Re: seroconversion, treatment, future
Jun 5, 2006
Dear Doc. Wohl, Thank you so much for your prompt reply and for your care, attention and sensibility. That helped me a lot. Yes, its me again the prolix-worried-sister from Europe!!(any forum for worried sisters?) Yet we both know that synthesis is not my first quality, so I guess youd need another Powerbar Sorry about that, dear Doctor!!
1. TREATMENT SWITCH My brother is now undetectable, after 6 months of Kaletra and Kivexa. His CD4 count floated during last months from 470 (34%), to 701 (23%), now 464 (32%). Because of diarrhoea he is switching to Sustiva (+ Kivexa). Does it mean that we are abandoning the s.c. first line regimen and that in case of treatment failure, we cannot come back to IPs again in the future? In other words, have we wasted a successful and working option? Is Sustiva a part from the well-known side-effects more likely to develop resistances or mutations as it appears to have a lower genetic barrier? In o.w. again, is the trade-off between Kaletras side-effects and Sustivas action on viral load really beneficial in the long term? Any studies ongoing on that? In more general term, what should you recommend after a first-line successful therapy: simplification or maintenance?
2. SUSPENSION OF TREATMENT This option is still under evaluation. I am really scared about what you said about this (he will experience a similar episode of meningo-encephalitis due to a jump in his virus that is likely to happen in case of suspension), and yet its something his docs know and are considering. On the other hand, they also believe that his cd4 nadir (217) under PHI might be underestimated, as he suffered a severe leucopenia (100 WBC!), and thus his CD4 count may come back to less worrying numbers. Im a bit confused about that, what do you think about this interpretation?
3. FUTURE Right, well not have the perfect (no side effects-no resistance-no mutations) pill. Nor Aspirina is. But, realistically, whats your advise what should I hope for and happily satisfied about, lets say, for the next 5 yrs (with minimum risk of disappointment!)??
Just a final remark (youd admit that Im prolix but I show a certain schematism!). During these last 6 months Ive read, read, and read again. But I still miss the point. It seems to me that theres never a final word; that each patient is a different story; that everything in this disease may or may not be; that each therapy may or may not fix the case; that even there are not univocal interpretations of clinical trials outcomes (not to mention the myriad of ongoing cohort studies on a small number of patients with it seems to me little coordination among them); that we still are event not sure if eradication is possible; that we still have not a deep insight on the viral mechanism. Yes, Im conscious about the unbelievable progresses (I thank God every day for that) that have turned the disease into a chronic one. But.. the idea is always that one of a NEARLY normal life-span(which is, as you imagine, quite scaring); the word eradication still a sort of irrational hope. In conclusion, a lot still seems to be submitted to faith and hope, rather than to science. Ok, science (like everything) is always perfectible. Any comment on this?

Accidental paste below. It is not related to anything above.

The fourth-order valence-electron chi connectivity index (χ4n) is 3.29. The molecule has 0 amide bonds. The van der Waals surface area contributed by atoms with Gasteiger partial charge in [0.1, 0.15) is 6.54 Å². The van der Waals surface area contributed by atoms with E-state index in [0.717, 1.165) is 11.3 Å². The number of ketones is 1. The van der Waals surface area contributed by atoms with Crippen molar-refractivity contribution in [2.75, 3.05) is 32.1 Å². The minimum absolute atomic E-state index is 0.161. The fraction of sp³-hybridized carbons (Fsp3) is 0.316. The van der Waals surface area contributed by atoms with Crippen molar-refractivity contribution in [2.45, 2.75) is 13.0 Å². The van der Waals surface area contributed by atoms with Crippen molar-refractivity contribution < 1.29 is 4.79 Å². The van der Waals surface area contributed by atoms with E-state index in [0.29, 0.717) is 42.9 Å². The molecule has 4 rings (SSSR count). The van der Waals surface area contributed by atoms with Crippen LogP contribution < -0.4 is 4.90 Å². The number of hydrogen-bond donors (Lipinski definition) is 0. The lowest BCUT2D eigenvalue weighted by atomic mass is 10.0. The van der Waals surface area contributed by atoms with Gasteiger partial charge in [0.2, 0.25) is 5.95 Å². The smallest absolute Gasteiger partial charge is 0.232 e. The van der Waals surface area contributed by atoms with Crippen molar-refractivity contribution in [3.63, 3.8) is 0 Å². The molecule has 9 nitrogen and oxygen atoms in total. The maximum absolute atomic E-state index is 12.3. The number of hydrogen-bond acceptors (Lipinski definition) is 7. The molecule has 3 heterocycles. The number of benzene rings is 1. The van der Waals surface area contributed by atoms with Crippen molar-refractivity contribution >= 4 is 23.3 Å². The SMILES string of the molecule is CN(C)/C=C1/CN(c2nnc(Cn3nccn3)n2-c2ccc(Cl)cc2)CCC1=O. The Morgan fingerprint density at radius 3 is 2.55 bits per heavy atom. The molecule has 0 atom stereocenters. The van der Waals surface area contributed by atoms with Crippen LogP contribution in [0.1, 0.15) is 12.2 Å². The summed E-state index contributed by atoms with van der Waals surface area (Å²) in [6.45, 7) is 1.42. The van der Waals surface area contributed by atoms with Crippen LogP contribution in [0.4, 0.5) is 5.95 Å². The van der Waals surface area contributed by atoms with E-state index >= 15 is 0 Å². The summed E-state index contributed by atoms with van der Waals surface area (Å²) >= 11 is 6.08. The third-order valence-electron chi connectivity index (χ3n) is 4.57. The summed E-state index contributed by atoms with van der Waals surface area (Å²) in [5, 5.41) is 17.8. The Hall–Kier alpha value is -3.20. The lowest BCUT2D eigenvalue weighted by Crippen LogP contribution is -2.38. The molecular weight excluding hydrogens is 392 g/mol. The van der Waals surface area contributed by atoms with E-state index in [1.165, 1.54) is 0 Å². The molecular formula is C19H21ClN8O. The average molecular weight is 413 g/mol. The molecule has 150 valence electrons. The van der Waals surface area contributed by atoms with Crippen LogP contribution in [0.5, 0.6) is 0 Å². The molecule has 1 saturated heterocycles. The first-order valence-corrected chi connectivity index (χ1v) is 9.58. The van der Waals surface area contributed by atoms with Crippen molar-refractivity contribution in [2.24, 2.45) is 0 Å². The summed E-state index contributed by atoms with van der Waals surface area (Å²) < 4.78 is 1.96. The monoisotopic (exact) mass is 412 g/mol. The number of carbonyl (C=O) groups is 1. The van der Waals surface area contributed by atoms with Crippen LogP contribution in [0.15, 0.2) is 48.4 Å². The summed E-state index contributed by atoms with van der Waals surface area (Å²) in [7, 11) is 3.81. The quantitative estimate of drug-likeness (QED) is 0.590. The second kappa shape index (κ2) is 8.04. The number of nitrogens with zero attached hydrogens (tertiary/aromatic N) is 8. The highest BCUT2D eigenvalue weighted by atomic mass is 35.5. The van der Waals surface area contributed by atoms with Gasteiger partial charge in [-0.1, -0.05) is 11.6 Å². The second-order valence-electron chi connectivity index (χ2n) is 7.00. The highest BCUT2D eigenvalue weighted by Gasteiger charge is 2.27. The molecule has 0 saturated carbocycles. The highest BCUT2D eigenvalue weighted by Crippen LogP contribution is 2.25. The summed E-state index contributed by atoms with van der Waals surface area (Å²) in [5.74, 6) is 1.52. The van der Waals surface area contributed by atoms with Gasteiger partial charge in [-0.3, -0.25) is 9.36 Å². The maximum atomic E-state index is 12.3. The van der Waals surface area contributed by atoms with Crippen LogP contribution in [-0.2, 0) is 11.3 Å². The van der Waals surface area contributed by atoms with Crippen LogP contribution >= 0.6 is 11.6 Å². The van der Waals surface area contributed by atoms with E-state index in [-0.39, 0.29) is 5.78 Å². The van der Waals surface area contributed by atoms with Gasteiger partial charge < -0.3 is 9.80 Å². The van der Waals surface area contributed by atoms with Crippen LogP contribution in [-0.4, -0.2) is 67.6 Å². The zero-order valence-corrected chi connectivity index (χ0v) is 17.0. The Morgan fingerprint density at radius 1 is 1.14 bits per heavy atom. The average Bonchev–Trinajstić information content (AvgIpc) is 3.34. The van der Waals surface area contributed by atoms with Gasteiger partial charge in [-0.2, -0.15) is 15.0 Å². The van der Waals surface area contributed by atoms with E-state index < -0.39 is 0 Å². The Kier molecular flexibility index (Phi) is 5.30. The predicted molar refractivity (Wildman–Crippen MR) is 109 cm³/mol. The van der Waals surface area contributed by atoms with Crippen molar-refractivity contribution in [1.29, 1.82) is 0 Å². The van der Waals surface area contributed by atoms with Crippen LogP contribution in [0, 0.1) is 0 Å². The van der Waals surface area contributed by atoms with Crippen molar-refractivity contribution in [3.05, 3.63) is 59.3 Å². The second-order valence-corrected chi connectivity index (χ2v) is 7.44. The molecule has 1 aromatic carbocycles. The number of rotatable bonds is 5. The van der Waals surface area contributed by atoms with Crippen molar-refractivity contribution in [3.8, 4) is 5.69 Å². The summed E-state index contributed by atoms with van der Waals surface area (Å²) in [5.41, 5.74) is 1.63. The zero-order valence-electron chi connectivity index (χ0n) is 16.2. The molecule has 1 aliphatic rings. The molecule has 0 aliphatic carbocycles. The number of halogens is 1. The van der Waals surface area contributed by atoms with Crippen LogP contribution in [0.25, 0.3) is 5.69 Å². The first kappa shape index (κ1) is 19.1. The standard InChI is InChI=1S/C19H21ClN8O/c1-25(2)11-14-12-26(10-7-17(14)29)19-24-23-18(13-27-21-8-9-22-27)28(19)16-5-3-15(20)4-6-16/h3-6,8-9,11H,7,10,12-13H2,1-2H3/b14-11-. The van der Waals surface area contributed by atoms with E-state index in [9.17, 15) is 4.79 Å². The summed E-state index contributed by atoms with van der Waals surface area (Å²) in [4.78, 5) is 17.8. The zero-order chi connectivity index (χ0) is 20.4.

Thank you again and again, Doc. Please, forgive me once again for my prolixity but I am Italian, thats quite typical! As a partial consolation, I go immediately ask Doc Sherer how long my brother can stay undetectable under kivexa + sustiva regimen (any anticipation?)!! Please dont tell him about my terrible prosaic records!!
In the meanwhile, I will rely on the faith and hope that sooner or later between a football/politics/reality shows newsbreak, the sensational news of the first-ever-hiv-cured man will appear on our TV from a remote laboratory in the US
A big hug, if I may, sincerely, Silvia
Response from Dr. Wohl
To answer your major questions let me start with the switch from Kaletra to Sustiva. I think this will be fine. The side effects of Kaletra were not tolerable so a change is in order (what use is it to live decades - see below - if you spend a quarter of it in the loo - isn't that what you call it there?). Despite all that genetic barrier stuff, there has yet to be a clinical trial that has bested Sustiva + 3TC (or FTC) + whatever. Long term suppression of viral load is what these trials have found. So, as long as he takes the meds as he should (no doubt with you around) he should be fine - particularly as he is starting with a basement level viral load.
Does he burn Kaletra? No. He is not resistant to it, he is just stopping it for side effects. It and like meds are there for him, should he need them in the furture. The switch is brilliant.
Prognosis? Looks good. Can he live decades? Sure. Would I stop his meds? Why would I? He has done well, there will be some manipulation of his regimen that he will likely get through fine, I see no reason to mess with this success, tempt a return of those nasty symptoms he had during acute infection and put him three steps back. As long as he is tolerating the meds, he should stay on them.
No one knows what will happen and this produces angst. Will we have a cure some day? I hope so. Meanwhile, we deal with what we got with what we have. One day there may well be a newsflash and then a BBC correspondent here at the University of North Carolina where I hope that not so remote lab will be.
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